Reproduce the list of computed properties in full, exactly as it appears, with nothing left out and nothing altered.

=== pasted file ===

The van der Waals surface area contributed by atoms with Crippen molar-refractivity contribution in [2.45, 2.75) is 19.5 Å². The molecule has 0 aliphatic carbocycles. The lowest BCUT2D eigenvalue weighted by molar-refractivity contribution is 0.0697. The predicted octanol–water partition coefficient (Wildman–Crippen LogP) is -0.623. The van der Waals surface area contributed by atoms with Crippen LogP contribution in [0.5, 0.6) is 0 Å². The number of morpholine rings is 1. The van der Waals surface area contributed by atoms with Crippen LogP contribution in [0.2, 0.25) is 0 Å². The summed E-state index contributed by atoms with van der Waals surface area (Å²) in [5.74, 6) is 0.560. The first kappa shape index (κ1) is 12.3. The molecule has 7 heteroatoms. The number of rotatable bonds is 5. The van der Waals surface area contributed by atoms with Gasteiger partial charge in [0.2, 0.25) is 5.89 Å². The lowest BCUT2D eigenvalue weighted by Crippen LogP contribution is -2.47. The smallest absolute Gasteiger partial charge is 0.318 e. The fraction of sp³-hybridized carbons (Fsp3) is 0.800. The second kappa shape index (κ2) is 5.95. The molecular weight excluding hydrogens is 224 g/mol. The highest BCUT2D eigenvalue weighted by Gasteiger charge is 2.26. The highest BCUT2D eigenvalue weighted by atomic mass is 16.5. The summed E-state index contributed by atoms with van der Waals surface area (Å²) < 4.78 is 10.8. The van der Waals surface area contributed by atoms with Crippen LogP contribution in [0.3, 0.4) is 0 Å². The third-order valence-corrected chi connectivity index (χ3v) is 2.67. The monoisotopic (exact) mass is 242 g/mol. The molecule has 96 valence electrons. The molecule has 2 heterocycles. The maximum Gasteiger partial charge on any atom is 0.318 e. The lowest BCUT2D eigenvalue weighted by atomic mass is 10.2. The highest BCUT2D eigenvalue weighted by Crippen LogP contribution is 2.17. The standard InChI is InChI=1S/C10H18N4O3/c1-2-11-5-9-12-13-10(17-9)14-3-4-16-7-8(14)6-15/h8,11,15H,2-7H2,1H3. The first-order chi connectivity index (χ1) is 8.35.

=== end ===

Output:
The van der Waals surface area contributed by atoms with Crippen molar-refractivity contribution in [2.45, 2.75) is 19.5 Å². The molecule has 0 aliphatic carbocycles. The lowest BCUT2D eigenvalue weighted by molar-refractivity contribution is 0.0697. The predicted octanol–water partition coefficient (Wildman–Crippen LogP) is -0.623. The van der Waals surface area contributed by atoms with Crippen LogP contribution in [0.5, 0.6) is 0 Å². The number of morpholine rings is 1. The van der Waals surface area contributed by atoms with Crippen LogP contribution in [0.2, 0.25) is 0 Å². The summed E-state index contributed by atoms with van der Waals surface area (Å²) in [5.74, 6) is 0.560. The first kappa shape index (κ1) is 12.3. The molecule has 7 heteroatoms. The number of rotatable bonds is 5. The van der Waals surface area contributed by atoms with Gasteiger partial charge in [0.2, 0.25) is 5.89 Å². The lowest BCUT2D eigenvalue weighted by Crippen LogP contribution is -2.47. The smallest absolute Gasteiger partial charge is 0.318 e. The fraction of sp³-hybridized carbons (Fsp3) is 0.800. The second kappa shape index (κ2) is 5.95. The molecular weight excluding hydrogens is 224 g/mol. The highest BCUT2D eigenvalue weighted by Gasteiger charge is 2.26. The highest BCUT2D eigenvalue weighted by atomic mass is 16.5. The summed E-state index contributed by atoms with van der Waals surface area (Å²) < 4.78 is 10.8. The van der Waals surface area contributed by atoms with Crippen LogP contribution in [0.3, 0.4) is 0 Å². The third-order valence-corrected chi connectivity index (χ3v) is 2.67. The monoisotopic (exact) mass is 242 g/mol. The molecule has 96 valence electrons. The molecule has 2 heterocycles. The maximum Gasteiger partial charge on any atom is 0.318 e. The lowest BCUT2D eigenvalue weighted by atomic mass is 10.2. The highest BCUT2D eigenvalue weighted by Crippen LogP contribution is 2.17. The standard InChI is InChI=1S/C10H18N4O3/c1-2-11-5-9-12-13-10(17-9)14-3-4-16-7-8(14)6-15/h8,11,15H,2-7H2,1H3. The first-order chi connectivity index (χ1) is 8.35.